We may extol the virtues of a “marketplace of ideas,” but then we may choose to tune out commentary that does not agree with our own. Think of it this way, millions of dollars are being made by polemics (e.g. Limbaugh, Rachel Maddow, Glenn Beck, Bill Maher, Ann Coulter and until recently, Keith Olbermann), throwing raw red meat to the devoted by savagely pillaring the other point of view and resorting to name calling of the disciples that dare preach the alternative gospel.

This past week, we all know people who tuned in for Barack Obama’s State of the Union, and then switched channels when Reps. Paul Ryan (R-Wisconsin) and Michele Bachmann (R-Minnesota) delivered the official GOP and Tea Party responses respectively. And before that, the metaphorical shoe was on the other foot as Republicans tuned into George W.’s State of the Union, but tuned out the Democratic response. This all brings up some simple questions:

What are we afraid of?

Didn’t we learn in school that “sticks and stones may break my bones….?”

Many of us decry the loss of civility in our society, and yet we have our own responsibility for this state of affairs by refusing to even acknowledge that the other side has any merit whatsoever. In some cases, we adopt an elitist attitude resorting to calling people “dumb” and “stupid” if they don’t share our own particular wisdom…pass the sandbox shovel please.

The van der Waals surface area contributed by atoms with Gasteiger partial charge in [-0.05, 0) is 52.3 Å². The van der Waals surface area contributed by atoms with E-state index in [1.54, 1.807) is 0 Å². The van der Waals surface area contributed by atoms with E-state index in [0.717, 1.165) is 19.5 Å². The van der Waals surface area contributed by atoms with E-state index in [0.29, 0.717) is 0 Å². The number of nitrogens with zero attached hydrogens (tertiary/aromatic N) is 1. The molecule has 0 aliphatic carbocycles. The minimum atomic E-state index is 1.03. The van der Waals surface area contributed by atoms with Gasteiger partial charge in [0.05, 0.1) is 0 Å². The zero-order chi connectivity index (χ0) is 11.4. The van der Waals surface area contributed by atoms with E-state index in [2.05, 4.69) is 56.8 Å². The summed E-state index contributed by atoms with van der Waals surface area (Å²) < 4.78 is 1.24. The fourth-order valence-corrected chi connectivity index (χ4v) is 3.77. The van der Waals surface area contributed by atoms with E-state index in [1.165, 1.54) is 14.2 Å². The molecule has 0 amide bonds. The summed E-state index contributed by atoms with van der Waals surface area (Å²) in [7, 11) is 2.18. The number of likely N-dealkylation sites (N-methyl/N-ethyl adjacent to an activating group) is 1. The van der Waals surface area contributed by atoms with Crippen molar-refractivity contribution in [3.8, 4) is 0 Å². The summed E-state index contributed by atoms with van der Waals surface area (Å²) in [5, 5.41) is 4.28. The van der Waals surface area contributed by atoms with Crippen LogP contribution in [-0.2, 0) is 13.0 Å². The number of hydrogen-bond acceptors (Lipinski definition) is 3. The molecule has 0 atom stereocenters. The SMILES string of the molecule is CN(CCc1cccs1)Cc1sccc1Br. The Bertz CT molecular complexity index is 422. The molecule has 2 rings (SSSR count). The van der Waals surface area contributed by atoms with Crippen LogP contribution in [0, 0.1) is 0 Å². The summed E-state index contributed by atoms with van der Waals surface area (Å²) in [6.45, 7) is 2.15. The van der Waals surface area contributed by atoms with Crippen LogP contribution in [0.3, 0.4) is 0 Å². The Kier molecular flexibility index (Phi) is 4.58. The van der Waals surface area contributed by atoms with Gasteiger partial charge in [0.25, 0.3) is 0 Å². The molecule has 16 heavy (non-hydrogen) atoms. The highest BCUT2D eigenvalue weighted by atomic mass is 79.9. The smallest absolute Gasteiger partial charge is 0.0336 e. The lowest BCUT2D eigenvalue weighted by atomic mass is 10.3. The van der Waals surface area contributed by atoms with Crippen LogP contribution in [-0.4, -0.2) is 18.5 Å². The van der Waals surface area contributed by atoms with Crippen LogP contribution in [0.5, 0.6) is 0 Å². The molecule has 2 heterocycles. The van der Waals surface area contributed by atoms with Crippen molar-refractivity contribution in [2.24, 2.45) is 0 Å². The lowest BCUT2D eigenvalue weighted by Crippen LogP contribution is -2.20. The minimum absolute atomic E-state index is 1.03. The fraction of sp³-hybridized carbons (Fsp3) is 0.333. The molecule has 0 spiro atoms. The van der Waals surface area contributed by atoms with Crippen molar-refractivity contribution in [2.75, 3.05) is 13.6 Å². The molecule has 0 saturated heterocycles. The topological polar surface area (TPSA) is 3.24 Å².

One of the few things that I learned in public relations is to take the time to carefully study the messaging of the competition in a business setting or the other side of the aisle against a political backdrop. By appreciating the other point of view and where the other side is coming from philosophically, you can better anticipate their rhetorical thrusts and conversely conceive the best and most credible way to counter these arguments. You are just better at your own job. bubbatruck

Sacramento was a lonely place for a Republican constitutional office holder in the 1980s, in fact there was only one, my boss, Governor George Deukmejian. The Democrats held all the other constitutional offices (Lite Gov, Secy of State, Controller, Treasurer…) and to make things worse for us they held huge majorities in the State Senate and State Assembly, the latter run at the time by the all-powerful and incredibly articulate and skillful “Da Speaker” Willie Brown.